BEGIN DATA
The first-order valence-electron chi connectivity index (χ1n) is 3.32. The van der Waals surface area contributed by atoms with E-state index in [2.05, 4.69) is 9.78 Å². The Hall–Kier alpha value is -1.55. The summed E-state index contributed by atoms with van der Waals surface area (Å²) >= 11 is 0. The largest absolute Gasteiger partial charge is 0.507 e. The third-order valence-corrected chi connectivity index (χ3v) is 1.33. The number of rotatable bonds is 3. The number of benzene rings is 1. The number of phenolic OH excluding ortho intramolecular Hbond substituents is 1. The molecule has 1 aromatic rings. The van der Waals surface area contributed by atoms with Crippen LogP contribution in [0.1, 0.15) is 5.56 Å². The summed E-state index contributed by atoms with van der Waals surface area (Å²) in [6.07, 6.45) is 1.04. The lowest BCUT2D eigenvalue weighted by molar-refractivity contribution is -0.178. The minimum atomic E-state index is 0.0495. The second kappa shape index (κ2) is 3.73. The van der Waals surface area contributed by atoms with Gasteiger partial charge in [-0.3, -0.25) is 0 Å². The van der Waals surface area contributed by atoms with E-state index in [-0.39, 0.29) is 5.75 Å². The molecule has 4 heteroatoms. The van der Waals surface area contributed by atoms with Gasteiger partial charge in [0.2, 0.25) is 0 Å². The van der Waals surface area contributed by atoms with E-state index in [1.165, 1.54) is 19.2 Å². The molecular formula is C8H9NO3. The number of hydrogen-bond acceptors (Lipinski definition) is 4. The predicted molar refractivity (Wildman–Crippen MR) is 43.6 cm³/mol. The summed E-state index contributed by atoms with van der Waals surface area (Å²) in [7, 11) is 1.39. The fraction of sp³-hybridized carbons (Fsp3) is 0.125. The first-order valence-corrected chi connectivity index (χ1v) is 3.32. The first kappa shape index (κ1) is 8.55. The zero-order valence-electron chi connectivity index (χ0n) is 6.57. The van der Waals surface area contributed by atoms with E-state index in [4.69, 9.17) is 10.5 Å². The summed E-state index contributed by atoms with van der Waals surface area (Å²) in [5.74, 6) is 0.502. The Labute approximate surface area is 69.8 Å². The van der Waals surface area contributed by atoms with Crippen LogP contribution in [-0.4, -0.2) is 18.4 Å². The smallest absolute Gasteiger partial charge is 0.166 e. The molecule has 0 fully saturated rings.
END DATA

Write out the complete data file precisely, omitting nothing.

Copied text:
The first-order valence-electron chi connectivity index (χ1n) is 3.32. The van der Waals surface area contributed by atoms with E-state index in [2.05, 4.69) is 9.78 Å². The Hall–Kier alpha value is -1.55. The summed E-state index contributed by atoms with van der Waals surface area (Å²) >= 11 is 0. The largest absolute Gasteiger partial charge is 0.507 e. The third-order valence-corrected chi connectivity index (χ3v) is 1.33. The number of rotatable bonds is 3. The number of benzene rings is 1. The number of phenolic OH excluding ortho intramolecular Hbond substituents is 1. The molecule has 1 aromatic rings. The van der Waals surface area contributed by atoms with Crippen LogP contribution in [0.1, 0.15) is 5.56 Å². The summed E-state index contributed by atoms with van der Waals surface area (Å²) in [6.07, 6.45) is 1.04. The lowest BCUT2D eigenvalue weighted by molar-refractivity contribution is -0.178. The minimum atomic E-state index is 0.0495. The second kappa shape index (κ2) is 3.73. The van der Waals surface area contributed by atoms with Gasteiger partial charge in [-0.3, -0.25) is 0 Å². The van der Waals surface area contributed by atoms with E-state index in [-0.39, 0.29) is 5.75 Å². The molecule has 4 heteroatoms. The van der Waals surface area contributed by atoms with Gasteiger partial charge in [0.2, 0.25) is 0 Å². The van der Waals surface area contributed by atoms with E-state index in [1.165, 1.54) is 19.2 Å². The molecular formula is C8H9NO3. The number of hydrogen-bond acceptors (Lipinski definition) is 4. The predicted molar refractivity (Wildman–Crippen MR) is 43.6 cm³/mol. The summed E-state index contributed by atoms with van der Waals surface area (Å²) in [7, 11) is 1.39. The fraction of sp³-hybridized carbons (Fsp3) is 0.125. The first-order valence-corrected chi connectivity index (χ1v) is 3.32. The first kappa shape index (κ1) is 8.55. The zero-order valence-electron chi connectivity index (χ0n) is 6.57. The van der Waals surface area contributed by atoms with E-state index in [4.69, 9.17) is 10.5 Å². The summed E-state index contributed by atoms with van der Waals surface area (Å²) in [5.74, 6) is 0.502. The Labute approximate surface area is 69.8 Å². The van der Waals surface area contributed by atoms with Crippen LogP contribution in [-0.4, -0.2) is 18.4 Å². The smallest absolute Gasteiger partial charge is 0.166 e. The molecule has 0 fully saturated rings.